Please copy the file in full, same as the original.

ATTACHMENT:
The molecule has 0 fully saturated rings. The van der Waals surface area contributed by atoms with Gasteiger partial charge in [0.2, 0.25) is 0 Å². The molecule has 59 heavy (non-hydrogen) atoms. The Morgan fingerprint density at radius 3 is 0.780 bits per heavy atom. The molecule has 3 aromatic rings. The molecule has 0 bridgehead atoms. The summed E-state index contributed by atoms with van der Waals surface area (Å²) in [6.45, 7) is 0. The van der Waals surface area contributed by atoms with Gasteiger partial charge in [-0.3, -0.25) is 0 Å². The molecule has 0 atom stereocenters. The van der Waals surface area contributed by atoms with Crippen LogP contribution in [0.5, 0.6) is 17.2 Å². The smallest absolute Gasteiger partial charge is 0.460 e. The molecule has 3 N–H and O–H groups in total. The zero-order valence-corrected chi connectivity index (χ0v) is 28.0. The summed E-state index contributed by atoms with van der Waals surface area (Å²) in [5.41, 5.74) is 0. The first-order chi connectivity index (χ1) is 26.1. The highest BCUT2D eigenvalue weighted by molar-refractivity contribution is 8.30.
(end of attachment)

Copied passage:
The molecule has 0 fully saturated rings. The van der Waals surface area contributed by atoms with Gasteiger partial charge in [0.2, 0.25) is 0 Å². The molecule has 59 heavy (non-hydrogen) atoms. The Morgan fingerprint density at radius 3 is 0.780 bits per heavy atom. The molecule has 3 aromatic rings. The molecule has 0 bridgehead atoms. The summed E-state index contributed by atoms with van der Waals surface area (Å²) in [6.45, 7) is 0. The van der Waals surface area contributed by atoms with Gasteiger partial charge in [-0.3, -0.25) is 0 Å². The molecule has 0 atom stereocenters. The van der Waals surface area contributed by atoms with Crippen LogP contribution in [0.5, 0.6) is 17.2 Å². The smallest absolute Gasteiger partial charge is 0.460 e. The molecule has 3 N–H and O–H groups in total. The zero-order valence-corrected chi connectivity index (χ0v) is 28.0. The summed E-state index contributed by atoms with van der Waals surface area (Å²) in [5.41, 5.74) is 0. The first-order chi connectivity index (χ1) is 26.1. The highest BCUT2D eigenvalue weighted by molar-refractivity contribution is 8.30.